The same situations that create magnetic fields—charge moving in a current or in an atom, and intrinsic magnetic dipoles—are also the situations in which a magnetic field has an effect, creating a force. Following is the formula for moving charge; for the forces on an intrinsic dipole, see magnetic dipole. When a charged particle moves through a magnetic field B , it feels a Lorentz force F given by the cross product : .
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Because this is a cross product, the force is perpendicular to both the motion of the particle and the magnetic field. It follows that the magnetic force does no work on the particle; it may change the direction of the particle's movement, but it cannot cause it to speed up or slow down. The magnitude of the force is. One tool for determining the direction of the velocity vector of a moving charge, the magnetic field, and the force exerted is labeling the index finger "V", the middle finger "B", and the thumb "F" with your right hand. When making a gun-like configuration, with the middle finger crossing under the index finger, the fingers represent the velocity vector, magnetic field vector, and force vector, respectively.
See also right-hand rule. A very common source of magnetic field found in nature is a dipole , with a " South pole " and a " North pole ", terms dating back to the use of magnets as compasses, interacting with the Earth's magnetic field to indicate North and South on the globe.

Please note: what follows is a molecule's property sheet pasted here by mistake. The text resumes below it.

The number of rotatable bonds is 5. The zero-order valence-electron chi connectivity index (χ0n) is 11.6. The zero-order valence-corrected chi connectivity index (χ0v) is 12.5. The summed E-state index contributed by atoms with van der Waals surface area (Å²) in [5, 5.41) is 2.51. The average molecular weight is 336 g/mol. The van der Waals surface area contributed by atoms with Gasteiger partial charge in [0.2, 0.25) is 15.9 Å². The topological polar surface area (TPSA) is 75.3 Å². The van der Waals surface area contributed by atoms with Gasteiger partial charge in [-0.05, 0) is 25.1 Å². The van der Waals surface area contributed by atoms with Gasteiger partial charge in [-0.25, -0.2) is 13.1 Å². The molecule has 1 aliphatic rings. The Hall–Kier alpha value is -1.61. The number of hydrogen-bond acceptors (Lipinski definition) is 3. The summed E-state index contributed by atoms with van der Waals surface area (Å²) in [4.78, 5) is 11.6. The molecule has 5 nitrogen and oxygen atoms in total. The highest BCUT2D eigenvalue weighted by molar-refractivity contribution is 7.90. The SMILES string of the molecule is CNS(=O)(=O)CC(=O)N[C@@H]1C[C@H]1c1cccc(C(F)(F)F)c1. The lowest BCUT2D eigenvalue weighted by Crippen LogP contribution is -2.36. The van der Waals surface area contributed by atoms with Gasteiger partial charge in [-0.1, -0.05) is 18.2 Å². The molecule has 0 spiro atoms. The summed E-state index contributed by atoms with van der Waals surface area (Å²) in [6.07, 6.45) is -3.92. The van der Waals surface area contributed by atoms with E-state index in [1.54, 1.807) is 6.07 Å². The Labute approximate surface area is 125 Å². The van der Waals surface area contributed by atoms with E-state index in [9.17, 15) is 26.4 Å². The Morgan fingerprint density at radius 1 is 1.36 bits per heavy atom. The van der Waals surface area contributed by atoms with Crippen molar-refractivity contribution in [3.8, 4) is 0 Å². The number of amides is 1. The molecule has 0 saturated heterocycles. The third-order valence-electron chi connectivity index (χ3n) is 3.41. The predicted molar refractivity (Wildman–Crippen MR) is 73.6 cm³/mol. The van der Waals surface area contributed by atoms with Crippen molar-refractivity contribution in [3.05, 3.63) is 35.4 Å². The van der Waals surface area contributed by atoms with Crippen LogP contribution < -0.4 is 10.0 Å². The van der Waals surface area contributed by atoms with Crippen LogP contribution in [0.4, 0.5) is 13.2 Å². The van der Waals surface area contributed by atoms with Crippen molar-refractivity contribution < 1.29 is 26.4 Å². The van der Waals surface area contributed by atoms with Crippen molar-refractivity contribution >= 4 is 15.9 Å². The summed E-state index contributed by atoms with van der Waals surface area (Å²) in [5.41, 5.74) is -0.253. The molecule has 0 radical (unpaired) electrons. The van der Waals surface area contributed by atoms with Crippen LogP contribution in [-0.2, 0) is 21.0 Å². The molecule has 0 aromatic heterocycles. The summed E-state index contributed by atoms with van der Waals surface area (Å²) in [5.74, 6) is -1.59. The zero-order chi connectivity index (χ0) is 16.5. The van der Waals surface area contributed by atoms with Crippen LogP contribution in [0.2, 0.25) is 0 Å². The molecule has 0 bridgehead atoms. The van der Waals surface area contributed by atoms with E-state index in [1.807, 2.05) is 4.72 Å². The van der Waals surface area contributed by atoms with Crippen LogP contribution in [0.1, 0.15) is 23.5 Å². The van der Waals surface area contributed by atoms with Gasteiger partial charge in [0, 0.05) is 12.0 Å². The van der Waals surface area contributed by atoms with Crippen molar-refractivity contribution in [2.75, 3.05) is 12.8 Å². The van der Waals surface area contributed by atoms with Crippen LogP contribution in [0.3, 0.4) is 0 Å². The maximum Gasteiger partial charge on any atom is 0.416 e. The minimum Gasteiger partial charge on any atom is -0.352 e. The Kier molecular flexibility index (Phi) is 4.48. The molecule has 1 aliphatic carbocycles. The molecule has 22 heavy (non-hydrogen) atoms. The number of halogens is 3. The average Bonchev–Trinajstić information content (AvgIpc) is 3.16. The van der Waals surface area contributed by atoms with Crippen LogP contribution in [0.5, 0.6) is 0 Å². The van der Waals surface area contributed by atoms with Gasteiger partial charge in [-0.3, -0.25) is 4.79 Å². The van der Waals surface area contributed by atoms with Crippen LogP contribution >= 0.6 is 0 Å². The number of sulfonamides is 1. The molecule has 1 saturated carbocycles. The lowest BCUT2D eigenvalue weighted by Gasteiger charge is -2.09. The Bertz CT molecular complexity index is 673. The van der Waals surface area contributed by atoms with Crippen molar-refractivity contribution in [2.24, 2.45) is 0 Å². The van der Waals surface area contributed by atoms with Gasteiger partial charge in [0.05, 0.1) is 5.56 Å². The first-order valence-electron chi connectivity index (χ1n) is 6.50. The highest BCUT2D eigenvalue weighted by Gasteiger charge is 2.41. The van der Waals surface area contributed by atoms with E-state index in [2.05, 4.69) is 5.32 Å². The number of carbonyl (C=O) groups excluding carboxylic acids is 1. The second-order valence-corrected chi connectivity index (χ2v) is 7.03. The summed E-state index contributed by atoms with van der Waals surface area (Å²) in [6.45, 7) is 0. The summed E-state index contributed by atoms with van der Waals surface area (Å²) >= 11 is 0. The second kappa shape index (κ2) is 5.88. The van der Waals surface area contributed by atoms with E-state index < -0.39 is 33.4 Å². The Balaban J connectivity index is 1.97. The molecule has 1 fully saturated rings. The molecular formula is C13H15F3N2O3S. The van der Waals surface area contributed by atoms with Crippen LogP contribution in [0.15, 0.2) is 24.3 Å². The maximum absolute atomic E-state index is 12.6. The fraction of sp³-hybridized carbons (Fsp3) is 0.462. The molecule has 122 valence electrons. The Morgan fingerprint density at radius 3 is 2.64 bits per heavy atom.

Since opposite ends of magnets are attracted, the north pole of a magnet is attracted to the south pole of another magnet. The Earth's North Magnetic Pole currently in the Arctic Ocean, north of Canada is physically a south pole, as it attracts the north pole of a compass. A magnetic field contains energy , and physical systems move toward configurations with lower energy.
Magnetism - Wikipedia
When diamagnetic material is placed in a magnetic field, a magnetic dipole tends to align itself in opposed polarity to that field, thereby lowering the net field strength. When ferromagnetic material is placed within a magnetic field, the magnetic dipoles align to the applied field, thus expanding the domain walls of the magnetic domains. Since a bar magnet gets its ferromagnetism from electrons distributed evenly throughout the bar, when a bar magnet is cut in half, each of the resulting pieces is a smaller bar magnet.